Apoptosis Signal–Regulating Kinase 1 Deficiency Accelerates Hyperlipidemia-Induced Atheromatous Plaques via Suppression of Macrophage Apoptosis
Objective—The pathogenic role of macrophage apoptosis in atherosclerosis is still debatable, but it is considered to be a suppressor of plaque progression in early stages but a promoter of plaque necrosis in advanced stages. Apoptosis signal-regulating kinase 1 (ASK1) is a mitogen-activated protein kinase kinase kinase that plays a pivotal role in stress-induced apoptosis. In the current study, we investigated the functions of ASK1 in hyperlipidemia-induced atherosclerosis.
Methods and Results—We generated ASK1 and apolipoprotein E (apoE) double-knockout mice (ASK1−/−/apoE−/−) and analyzed atherosclerosis in ASK1−/−/apoE−/− mice fed a high-cholesterol diet for 12 weeks. ASK1−/−/apoE−/− mice had accelerated hyperlipidemia-induced atherosclerosis, which was characterized by less apoptosis of macrophages and fewer necrotic areas, and more macrophages and elastolysis compared with apoE−/− mice. Bone marrow transplantation from ASK1−/− or wild-type to apoE−/− mice confirmed the above observation that the recipient mice of ASK1−/− donors had more pronounced hyperlipidemia-induced atherosclerosis than recipient mice of wild-type donors.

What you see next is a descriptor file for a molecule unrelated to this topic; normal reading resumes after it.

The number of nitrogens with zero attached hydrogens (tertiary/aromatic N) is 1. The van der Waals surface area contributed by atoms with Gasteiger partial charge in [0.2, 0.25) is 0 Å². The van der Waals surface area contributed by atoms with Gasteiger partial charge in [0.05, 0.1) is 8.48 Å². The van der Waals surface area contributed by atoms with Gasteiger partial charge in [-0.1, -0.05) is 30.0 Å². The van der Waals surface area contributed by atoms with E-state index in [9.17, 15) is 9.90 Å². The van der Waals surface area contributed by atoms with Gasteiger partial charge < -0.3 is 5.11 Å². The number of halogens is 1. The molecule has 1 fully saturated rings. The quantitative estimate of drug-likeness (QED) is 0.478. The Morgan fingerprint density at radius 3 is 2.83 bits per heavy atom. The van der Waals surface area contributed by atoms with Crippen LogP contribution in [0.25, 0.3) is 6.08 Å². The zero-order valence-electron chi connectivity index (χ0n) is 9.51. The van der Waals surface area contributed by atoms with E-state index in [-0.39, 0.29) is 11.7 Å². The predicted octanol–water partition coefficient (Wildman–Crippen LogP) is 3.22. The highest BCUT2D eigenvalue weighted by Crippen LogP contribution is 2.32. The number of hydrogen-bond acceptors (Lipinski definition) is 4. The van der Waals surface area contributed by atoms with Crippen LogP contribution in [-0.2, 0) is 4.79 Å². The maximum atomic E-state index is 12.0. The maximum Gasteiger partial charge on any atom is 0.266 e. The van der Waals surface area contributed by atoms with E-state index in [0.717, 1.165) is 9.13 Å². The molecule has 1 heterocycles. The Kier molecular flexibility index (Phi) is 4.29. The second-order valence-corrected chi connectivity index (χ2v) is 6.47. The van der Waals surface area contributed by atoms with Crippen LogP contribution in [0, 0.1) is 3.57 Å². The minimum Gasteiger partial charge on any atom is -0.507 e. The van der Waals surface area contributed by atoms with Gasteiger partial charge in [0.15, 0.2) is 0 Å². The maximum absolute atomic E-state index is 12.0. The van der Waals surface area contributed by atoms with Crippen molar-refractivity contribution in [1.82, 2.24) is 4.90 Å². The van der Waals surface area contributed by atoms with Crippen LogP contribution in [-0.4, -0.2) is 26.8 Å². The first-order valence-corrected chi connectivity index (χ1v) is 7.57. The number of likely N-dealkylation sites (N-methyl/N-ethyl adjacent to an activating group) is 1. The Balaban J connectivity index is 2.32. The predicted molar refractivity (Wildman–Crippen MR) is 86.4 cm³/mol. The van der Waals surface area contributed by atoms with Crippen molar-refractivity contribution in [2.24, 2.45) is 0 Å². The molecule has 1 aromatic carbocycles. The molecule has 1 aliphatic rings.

Conclusion—These findings suggest that ASK1 suppresses hyperlipidemia-induced atherosclerosis via increased macrophage apoptosis and that ASK1 may cause pronounced plaque vulnerability via necrotic core development.
- apoptosis signal-regulating kinase 1
- bone marrow transplantation
- hyperlipidemia-induced atherosclerosis
- Received August 30, 2010.
- Accepted April 7, 2011.
- © 2011 American Heart Association, Inc.